All humans originally had brown eyes; people with blue eyes all have a common ancestor who carried the gene mutation.

Each eye has six muscles that work together so that the eyes are able to follow moving objects.

The eyes are the fastest reacting muscle in the human body that contracts in less than 1/100th of a second.

Part of the retina is insensitive to light, which results in a blind spot. The brain corrects this by using information from the other eye to fill in the blank.

Humans blink about 15-20 times per minute with each blink lasting about 1/10th of a second.

The peripheral vision is extremely low-resolution and is mainly black and white due to most of the color-receptors being located at the center of the retina.

The cornea, which is the clear front surface of the eye, function as a camera lens by focusing light that enters through the pupil.

It is also the only part of the body that does not contain blood. Otherwise, it would interfere with focusing the light.

The colored part of the eye, called the iris, controls the amount of light reaching the retina by automatically adjusting the size of the retina.

The eye's lens, which is located behind the pupils, further focuses light and helps the eye automatically focus on near or approaching objects.

The focused light reaches the retina, which converts the images into signals and transfers it to the brain via the optic nerve.

20/20 does not indicate perfect vision, but that a person can read from a chart standing 20 feet away.

Wider pupils can be the result of excitement, happiness or being under the effects of certain drugs.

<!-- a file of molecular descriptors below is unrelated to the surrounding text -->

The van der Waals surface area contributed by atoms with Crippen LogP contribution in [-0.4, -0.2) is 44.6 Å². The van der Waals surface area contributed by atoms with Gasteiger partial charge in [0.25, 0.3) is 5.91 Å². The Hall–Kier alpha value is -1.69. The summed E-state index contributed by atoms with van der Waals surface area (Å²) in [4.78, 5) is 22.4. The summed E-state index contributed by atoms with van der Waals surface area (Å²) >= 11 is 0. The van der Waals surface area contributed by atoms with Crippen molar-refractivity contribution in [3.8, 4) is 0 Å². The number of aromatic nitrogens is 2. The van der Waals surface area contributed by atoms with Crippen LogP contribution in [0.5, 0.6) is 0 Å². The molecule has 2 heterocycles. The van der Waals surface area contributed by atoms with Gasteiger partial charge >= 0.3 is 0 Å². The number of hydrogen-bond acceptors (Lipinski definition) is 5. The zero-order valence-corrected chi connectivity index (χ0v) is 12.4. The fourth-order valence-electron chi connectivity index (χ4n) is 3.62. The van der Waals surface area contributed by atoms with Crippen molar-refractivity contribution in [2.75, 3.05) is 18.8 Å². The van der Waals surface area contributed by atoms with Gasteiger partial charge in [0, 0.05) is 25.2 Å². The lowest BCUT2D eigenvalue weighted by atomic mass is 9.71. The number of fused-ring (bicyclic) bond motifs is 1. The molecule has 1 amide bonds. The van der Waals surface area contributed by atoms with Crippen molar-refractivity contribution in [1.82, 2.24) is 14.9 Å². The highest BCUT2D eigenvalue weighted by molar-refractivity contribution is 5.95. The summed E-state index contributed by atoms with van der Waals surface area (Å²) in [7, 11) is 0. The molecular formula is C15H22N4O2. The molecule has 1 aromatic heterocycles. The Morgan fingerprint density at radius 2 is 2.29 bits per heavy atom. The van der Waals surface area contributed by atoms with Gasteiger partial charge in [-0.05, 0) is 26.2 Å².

It is impossible to sneeze with your eyes open due to the eyes and nose connection via the cranial nerves.

An iris has 259 unique characteristics which, like fingerprints, vary between identical twins.

Due to the lack of gravity, astronauts are unable to cry. Instead, tears collect in little balls that causes the eyes to sting.

Red-green color blindness is mainly found in men due to males having only one X chromosome that carries the genes for color receptors.

Newborn babies can only see black, white and some shades of grey but are able to see color about one week later.

Blinking is very important to your eye health. It provides the eyes with moisture and helps to rid it of any unwanted particles. For every minute that passes by, humans blink about 15-20 times and up to 28,000 times a day.

The red-eye in photos is the result of the camera flash bouncing off the capillaries in people's eyes.

Consuming fish oils, vitamin A and vitamin C will help preserve good eyesight and reduce the risk of blindness in old age.

In comparison to adults, babies only blink one or two times per minute, which is probably due to having a smaller eye opening.

Brown is the most common eye color worldwide and accounts for over 50 percent of the world’s population. Green eyes are one of the least common colors and are found mostly in people in northern and central Europe.